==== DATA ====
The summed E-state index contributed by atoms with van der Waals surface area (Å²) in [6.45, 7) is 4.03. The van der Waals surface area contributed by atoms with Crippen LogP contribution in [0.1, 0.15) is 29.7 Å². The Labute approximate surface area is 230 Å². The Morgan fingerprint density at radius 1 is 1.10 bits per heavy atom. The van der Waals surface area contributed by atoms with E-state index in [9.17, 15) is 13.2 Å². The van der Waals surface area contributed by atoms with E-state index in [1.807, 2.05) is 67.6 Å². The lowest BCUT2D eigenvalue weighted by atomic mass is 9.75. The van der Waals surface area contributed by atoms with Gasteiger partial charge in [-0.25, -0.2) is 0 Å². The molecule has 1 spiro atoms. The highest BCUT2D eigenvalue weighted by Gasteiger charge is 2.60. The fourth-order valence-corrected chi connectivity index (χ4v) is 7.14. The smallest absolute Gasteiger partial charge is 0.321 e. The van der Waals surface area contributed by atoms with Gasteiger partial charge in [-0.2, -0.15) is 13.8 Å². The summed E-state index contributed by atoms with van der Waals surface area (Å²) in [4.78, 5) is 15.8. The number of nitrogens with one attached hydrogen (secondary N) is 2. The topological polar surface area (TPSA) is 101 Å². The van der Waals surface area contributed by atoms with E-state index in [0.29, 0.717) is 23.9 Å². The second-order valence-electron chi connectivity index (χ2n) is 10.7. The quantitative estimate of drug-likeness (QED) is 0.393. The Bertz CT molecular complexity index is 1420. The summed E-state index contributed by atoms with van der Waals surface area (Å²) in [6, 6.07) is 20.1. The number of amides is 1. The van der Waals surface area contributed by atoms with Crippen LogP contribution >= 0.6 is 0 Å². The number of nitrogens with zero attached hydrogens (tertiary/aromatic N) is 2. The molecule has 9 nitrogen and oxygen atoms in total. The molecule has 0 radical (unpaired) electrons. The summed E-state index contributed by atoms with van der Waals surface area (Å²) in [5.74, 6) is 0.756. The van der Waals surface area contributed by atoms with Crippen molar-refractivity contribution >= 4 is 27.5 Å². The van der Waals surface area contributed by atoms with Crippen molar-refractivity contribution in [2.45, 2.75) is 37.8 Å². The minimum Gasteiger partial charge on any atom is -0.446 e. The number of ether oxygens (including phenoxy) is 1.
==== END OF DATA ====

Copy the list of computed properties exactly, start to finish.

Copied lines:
The summed E-state index contributed by atoms with van der Waals surface area (Å²) in [6.45, 7) is 4.03. The van der Waals surface area contributed by atoms with Crippen LogP contribution in [0.1, 0.15) is 29.7 Å². The Labute approximate surface area is 230 Å². The Morgan fingerprint density at radius 1 is 1.10 bits per heavy atom. The van der Waals surface area contributed by atoms with E-state index in [9.17, 15) is 13.2 Å². The van der Waals surface area contributed by atoms with E-state index in [1.807, 2.05) is 67.6 Å². The lowest BCUT2D eigenvalue weighted by atomic mass is 9.75. The van der Waals surface area contributed by atoms with Gasteiger partial charge in [-0.25, -0.2) is 0 Å². The molecule has 1 spiro atoms. The highest BCUT2D eigenvalue weighted by Gasteiger charge is 2.60. The fourth-order valence-corrected chi connectivity index (χ4v) is 7.14. The smallest absolute Gasteiger partial charge is 0.321 e. The van der Waals surface area contributed by atoms with Gasteiger partial charge in [-0.2, -0.15) is 13.8 Å². The summed E-state index contributed by atoms with van der Waals surface area (Å²) in [4.78, 5) is 15.8. The number of nitrogens with one attached hydrogen (secondary N) is 2. The topological polar surface area (TPSA) is 101 Å². The van der Waals surface area contributed by atoms with E-state index in [0.29, 0.717) is 23.9 Å². The second-order valence-electron chi connectivity index (χ2n) is 10.7. The quantitative estimate of drug-likeness (QED) is 0.393. The Bertz CT molecular complexity index is 1420. The summed E-state index contributed by atoms with van der Waals surface area (Å²) in [6, 6.07) is 20.1. The number of amides is 1. The van der Waals surface area contributed by atoms with Crippen LogP contribution >= 0.6 is 0 Å². The number of nitrogens with zero attached hydrogens (tertiary/aromatic N) is 2. The molecule has 9 nitrogen and oxygen atoms in total. The molecule has 0 radical (unpaired) electrons. The summed E-state index contributed by atoms with van der Waals surface area (Å²) in [5.74, 6) is 0.756. The van der Waals surface area contributed by atoms with Crippen molar-refractivity contribution >= 4 is 27.5 Å². The van der Waals surface area contributed by atoms with Crippen molar-refractivity contribution in [2.45, 2.75) is 37.8 Å². The minimum Gasteiger partial charge on any atom is -0.446 e. The number of ether oxygens (including phenoxy) is 1.